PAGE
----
The night was a great success in reconnecting alumni, former colleagues, staff, students and supporters of the campus. The campus has truly opened new horizons for the local community by providing access for people in the region, especially women, to a higher education that would previously have been impossible.
Amongst the many pieces of trivia I learnt on the night was that we awarded Gough Whitlam an Honorary Doctorate of Letters at the first campus graduation ceremony in Albury-Wodonga in 1992.
Congratulations to our head of campus Guin Threlkeld and her fantastic organising team of Amber Hitchins and Tammy Ebert on delivering a wonderful event to mark the anniversary.
An emeriti occasion
It was great to join Sue Dodds and Vice-Chancellor’s Fellow Dennis Altman last month at our inaugural event to celebrate the contribution of the University’s emeritus researchers and scholars.
We have some 150 emeriti across our Departments and Schools and it was terrific to reconnect with them. Although officially ‘retired’, our emeritus staff continue to make important contributions to their disciplines and to scholarly life across the University. I look forward to catching up with our emeriti as we organise these get togethers more regularly in the future.
On the right path
We were pleased to welcome Lily D’Ambrosio, the Victorian Minister for Energy, Environment and Climate Action, to our Melbourne campus last month for the official opening of the 1.9km shared cycling and pedestrian pathway at the campus, along with our local member Colin Brooks and Darebin Mayor Lina Messina.
The State Government provided $1.3 million for the project, which improves access to the Polaris Shopping Centre and the Nangak Tamboree Wildlife Sanctuary, as well as other pathways and trails, and the local transport network.
I look forward to walking around the path to stretch my legs and clear my mind during lunch breaks over the summer months!
Barbara Minchinton’s terrific book The Women of Little Lon: Sex Workers in Nineteenth-Century Melbourne, published by the La Trobe University Press, won the History Publication Award for the best publication on Victorian history at this year’s Victorian Community History Awards. The book draws on the findings of recent archaeological excavations, rare archival material and family records to tell the stories of sex workers in nineteenth-century Melbourne. Well done to Barbara and our publishing partners at Black Inc.
Three La Trobe researchers won highly competitive NHMRC Investigator grants recently. Well done to Joanne Kemp, Pamali Fonseka and Anne-Marie Laslett who will respectively examine hip osteoarthritis, better drug delivery to treat breast cancer, and alcohol’s harm to those other than the drinker. It was great to see three of our leading women researchers win this prestigious funding.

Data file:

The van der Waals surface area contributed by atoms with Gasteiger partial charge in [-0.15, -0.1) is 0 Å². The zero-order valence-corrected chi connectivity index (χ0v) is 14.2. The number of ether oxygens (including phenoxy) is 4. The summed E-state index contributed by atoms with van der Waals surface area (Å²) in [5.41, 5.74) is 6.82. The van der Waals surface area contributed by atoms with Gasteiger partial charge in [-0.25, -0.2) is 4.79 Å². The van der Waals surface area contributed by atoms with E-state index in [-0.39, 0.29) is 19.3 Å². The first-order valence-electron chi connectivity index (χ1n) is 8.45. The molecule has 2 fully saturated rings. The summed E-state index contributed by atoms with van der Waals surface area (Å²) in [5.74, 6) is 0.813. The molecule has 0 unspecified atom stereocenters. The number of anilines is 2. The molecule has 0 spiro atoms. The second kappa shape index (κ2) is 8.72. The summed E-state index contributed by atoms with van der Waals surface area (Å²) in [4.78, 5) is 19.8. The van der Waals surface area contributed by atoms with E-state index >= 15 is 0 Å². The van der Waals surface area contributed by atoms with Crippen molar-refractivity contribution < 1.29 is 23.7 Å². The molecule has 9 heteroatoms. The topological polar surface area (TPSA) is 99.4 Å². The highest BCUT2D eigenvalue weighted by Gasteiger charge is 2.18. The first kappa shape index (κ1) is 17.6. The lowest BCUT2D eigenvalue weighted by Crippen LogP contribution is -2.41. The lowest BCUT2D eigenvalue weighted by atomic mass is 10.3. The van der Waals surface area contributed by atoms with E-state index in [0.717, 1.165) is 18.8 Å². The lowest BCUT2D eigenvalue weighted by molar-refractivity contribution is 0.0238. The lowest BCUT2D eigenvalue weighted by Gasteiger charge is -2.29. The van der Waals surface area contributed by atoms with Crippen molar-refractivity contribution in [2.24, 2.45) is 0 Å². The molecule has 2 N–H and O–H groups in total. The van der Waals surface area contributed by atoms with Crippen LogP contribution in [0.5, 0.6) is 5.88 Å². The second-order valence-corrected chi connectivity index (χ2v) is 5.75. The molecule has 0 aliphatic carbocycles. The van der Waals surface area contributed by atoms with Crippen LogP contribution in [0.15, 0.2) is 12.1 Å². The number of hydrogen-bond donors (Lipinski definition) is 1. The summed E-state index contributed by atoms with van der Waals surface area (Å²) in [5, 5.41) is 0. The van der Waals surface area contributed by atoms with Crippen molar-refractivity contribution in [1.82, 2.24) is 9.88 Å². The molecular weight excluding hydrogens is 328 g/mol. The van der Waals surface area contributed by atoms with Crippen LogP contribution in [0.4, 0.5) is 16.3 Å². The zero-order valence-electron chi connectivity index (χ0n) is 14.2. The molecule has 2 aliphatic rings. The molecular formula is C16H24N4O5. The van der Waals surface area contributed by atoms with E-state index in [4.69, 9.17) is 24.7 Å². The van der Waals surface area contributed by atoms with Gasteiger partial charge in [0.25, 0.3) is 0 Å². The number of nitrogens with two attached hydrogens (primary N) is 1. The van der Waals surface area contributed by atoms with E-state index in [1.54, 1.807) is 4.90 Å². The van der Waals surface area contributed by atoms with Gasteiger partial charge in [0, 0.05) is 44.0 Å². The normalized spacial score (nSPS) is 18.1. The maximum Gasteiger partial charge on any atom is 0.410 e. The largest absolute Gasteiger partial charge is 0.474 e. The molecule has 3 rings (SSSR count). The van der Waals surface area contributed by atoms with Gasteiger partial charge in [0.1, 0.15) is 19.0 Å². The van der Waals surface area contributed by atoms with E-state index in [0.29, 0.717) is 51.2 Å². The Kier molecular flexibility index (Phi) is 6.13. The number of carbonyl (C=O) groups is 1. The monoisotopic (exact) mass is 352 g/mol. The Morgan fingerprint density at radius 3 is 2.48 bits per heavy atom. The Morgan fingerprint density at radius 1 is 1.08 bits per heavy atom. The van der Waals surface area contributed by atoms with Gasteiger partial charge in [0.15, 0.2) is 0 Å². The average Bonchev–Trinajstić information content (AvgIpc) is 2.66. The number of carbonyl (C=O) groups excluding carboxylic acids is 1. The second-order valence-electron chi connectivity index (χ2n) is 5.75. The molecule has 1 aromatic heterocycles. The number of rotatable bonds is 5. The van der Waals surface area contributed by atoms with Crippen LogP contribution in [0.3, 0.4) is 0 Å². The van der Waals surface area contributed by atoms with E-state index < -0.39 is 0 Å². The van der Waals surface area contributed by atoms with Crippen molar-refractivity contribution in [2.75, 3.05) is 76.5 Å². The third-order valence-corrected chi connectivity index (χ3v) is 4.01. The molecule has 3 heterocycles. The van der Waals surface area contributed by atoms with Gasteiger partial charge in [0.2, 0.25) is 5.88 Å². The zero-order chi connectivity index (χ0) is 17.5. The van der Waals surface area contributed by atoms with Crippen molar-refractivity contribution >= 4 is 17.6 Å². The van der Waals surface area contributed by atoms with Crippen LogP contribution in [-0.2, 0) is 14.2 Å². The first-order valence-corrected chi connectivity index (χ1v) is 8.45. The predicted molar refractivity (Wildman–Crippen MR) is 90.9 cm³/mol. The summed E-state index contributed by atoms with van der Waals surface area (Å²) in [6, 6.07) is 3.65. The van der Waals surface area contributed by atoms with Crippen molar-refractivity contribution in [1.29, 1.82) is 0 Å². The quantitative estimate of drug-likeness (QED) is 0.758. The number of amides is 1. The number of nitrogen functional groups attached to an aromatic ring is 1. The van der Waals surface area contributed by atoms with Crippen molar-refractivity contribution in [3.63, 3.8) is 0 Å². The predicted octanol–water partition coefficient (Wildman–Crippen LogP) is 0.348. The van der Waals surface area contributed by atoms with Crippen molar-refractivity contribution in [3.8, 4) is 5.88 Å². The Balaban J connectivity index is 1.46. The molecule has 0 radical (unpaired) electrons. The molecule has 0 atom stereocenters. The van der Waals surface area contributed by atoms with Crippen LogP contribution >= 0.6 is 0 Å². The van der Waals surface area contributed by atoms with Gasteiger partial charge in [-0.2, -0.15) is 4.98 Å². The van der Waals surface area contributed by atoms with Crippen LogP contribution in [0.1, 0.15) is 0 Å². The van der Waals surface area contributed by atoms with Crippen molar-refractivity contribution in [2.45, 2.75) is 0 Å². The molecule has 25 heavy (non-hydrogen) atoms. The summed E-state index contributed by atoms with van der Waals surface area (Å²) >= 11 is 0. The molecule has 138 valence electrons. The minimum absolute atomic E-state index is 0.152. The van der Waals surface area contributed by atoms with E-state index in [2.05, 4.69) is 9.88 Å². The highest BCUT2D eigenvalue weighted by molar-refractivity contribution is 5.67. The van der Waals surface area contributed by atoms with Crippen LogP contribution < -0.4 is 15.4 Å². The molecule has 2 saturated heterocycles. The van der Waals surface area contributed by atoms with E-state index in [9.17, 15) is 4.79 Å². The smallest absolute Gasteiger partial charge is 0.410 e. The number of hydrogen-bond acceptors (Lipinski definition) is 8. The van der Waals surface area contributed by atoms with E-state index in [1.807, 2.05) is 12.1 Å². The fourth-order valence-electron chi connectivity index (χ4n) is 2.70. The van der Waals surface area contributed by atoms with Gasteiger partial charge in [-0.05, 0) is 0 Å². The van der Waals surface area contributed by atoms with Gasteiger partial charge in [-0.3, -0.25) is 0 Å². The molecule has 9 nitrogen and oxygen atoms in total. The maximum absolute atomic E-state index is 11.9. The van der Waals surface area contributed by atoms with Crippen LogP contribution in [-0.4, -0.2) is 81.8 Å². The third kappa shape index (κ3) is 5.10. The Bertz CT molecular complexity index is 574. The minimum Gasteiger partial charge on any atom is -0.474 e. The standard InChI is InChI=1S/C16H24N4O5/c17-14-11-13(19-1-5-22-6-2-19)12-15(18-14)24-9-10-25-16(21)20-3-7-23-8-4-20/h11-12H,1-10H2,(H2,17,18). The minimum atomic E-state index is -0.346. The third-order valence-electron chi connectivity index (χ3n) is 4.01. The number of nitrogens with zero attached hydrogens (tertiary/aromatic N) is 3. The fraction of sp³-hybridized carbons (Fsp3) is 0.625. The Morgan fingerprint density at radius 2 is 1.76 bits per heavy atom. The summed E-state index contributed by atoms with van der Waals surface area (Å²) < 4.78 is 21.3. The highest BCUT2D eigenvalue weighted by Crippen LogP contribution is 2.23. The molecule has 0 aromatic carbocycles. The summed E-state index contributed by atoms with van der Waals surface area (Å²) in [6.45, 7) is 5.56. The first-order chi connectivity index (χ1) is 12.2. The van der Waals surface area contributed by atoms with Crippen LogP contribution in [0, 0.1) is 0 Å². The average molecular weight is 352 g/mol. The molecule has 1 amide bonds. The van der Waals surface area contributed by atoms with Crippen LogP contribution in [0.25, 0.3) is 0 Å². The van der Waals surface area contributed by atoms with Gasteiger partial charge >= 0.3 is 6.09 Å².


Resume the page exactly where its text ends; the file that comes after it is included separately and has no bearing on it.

Ideas worth hearing
Vice-Chancellor’s Fellow Robert Manne has curated an outstanding series of discussions for this year’s Ideas and Society series. The most recent event saw Ross Garnaut in a discussion with La Trobe alumnus and climate scientist Tim Flannery of Garnaut’s latest La Trobe University Press book, The Superpower Transformation: Making Australia’s Zero-Carbon Future.
It followed a wide-ranging discussion in early October between University of Sydney historian James Curran and former Australian Prime Minister Paul Keating about Australia’s relations with China and the United States, the AUKUS Treaty and our nation’s defences, the monarchy and Australia’s head of state, and more.
The final Ideas and Society event for 2022 is on 14 November and features another brilliant panel. La Trobe University Vice-Chancellor's Fellow Cathy McGowan will moderate a discussion on the role of the Greens and so-called ‘teal’ independents in the newly-elected Federal Parliament, with Adam Bandt, Max Chandler-Mather, Zoe Daniel, and Simon Holmes a Court. You can register here.
That’s it for another month at La Trobe. Well done once again to Joanna Barbousas and the team that delivers the Nexus program on their AFR award.
I look forward to seeing you at our Staff Awards ceremony on 6 December when we will recognise more of the great work done by our colleagues this year. There are limited places available for our in-person audience at the Agora Theatre on the Melbourne campus, and you can join online from anywhere. Directly after the award ceremony, we’ll be hosting our respective campus end-of-year celebrations, so it promises to be a great day.